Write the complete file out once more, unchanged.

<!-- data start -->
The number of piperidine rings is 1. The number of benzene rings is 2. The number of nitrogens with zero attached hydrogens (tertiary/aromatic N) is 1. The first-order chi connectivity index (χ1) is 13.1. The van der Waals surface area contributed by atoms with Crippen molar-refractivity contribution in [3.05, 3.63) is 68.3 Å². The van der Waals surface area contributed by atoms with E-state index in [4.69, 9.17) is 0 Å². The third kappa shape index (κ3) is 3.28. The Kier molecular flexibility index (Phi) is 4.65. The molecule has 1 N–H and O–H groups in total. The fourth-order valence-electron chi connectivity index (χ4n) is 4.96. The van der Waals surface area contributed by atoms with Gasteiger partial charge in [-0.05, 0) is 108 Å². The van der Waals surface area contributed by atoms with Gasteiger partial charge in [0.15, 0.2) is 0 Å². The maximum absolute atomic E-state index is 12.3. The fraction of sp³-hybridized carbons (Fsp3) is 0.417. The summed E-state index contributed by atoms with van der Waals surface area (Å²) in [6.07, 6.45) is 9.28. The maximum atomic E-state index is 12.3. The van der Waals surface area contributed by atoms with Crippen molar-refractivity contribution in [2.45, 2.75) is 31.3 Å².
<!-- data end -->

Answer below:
The number of piperidine rings is 1. The number of benzene rings is 2. The number of nitrogens with zero attached hydrogens (tertiary/aromatic N) is 1. The first-order chi connectivity index (χ1) is 13.1. The van der Waals surface area contributed by atoms with Crippen molar-refractivity contribution in [3.05, 3.63) is 68.3 Å². The van der Waals surface area contributed by atoms with E-state index in [4.69, 9.17) is 0 Å². The third kappa shape index (κ3) is 3.28. The Kier molecular flexibility index (Phi) is 4.65. The molecule has 1 N–H and O–H groups in total. The fourth-order valence-electron chi connectivity index (χ4n) is 4.96. The van der Waals surface area contributed by atoms with Gasteiger partial charge in [-0.05, 0) is 108 Å². The van der Waals surface area contributed by atoms with Gasteiger partial charge in [0.15, 0.2) is 0 Å². The maximum absolute atomic E-state index is 12.3. The fraction of sp³-hybridized carbons (Fsp3) is 0.417. The summed E-state index contributed by atoms with van der Waals surface area (Å²) in [6.07, 6.45) is 9.28. The maximum atomic E-state index is 12.3. The van der Waals surface area contributed by atoms with Crippen molar-refractivity contribution in [2.45, 2.75) is 31.3 Å².